SKF NOTE: The first time a kid with the desire to learn picks up a pair of drumsticks and starts playing the most basic rhythm, he or she has the opportunity to learn from all other drummers present and past. In truth, the kid has the opportunity to learn from, to shape his drumming from, all other musicians present and past.
This is especially true of drummers playing improvisational music. I was going to say “drummers playing jazz,” but plenty of musical styles, including blues, rock, and country, make room for improvising.
In turn, the new kid has an opportunity to create drumming/music from which musicians present and past can find inspiration too.
All it takes to begin is curiosity.
Like most kids, I suppose, my first musical interests mirrored the times. But the first drummer to really grab my attention, when I was age 6, was Gene Krupa. The second drummer to do so was Ringo Starr with the Beatles when I was age 12. These two drummers inspired generations of drummers.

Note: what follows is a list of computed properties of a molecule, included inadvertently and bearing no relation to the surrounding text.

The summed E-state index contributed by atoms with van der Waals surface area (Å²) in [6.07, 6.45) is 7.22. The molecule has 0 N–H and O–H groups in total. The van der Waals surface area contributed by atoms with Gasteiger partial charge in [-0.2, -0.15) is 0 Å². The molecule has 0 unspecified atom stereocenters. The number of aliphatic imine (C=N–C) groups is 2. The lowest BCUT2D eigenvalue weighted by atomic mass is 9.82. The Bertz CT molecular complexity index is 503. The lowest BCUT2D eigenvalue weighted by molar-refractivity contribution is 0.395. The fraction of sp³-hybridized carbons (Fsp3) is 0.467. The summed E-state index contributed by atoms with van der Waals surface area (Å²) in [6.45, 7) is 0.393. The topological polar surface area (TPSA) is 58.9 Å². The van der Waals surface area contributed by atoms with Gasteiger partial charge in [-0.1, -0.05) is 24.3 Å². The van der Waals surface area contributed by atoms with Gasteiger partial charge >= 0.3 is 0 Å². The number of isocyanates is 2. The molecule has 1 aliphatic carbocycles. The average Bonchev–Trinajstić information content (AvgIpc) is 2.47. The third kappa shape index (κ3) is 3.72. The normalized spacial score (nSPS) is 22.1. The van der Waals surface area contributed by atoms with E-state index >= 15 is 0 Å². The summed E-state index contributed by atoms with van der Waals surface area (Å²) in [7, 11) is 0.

Which musicians inspired Gene Krupa and Ringo? My love of music, drumming, and history prompted me to ask the question. I had no idea I would spend my life looking the answer.
Last week I came across this old movie of Baby Dodds. Mr. Dodds was a major influence on Krupa, the best drummers in Krupa’s generation, and beyond. Max Roach and Philly Joe Jones talk of their sitting in nightclubs studying Dodds’s drumming. And then, how many drummers — to this day — are influenced by Philly Joe and Max?
Yes, it’s disappointing these Baby Dodds film clips were filmed without sound, and the sound of Dodds’s drums here is overdubbed. Still, it’s exciting to see Baby Dodds on film, moving, allowing us to study a little bit of his technique.
I sometimes worry that drummers are losing their curiosity, just when the digital age enables us to mine for musical treasures deep and wide. Odds are excellent we’ll strike gold much of the time.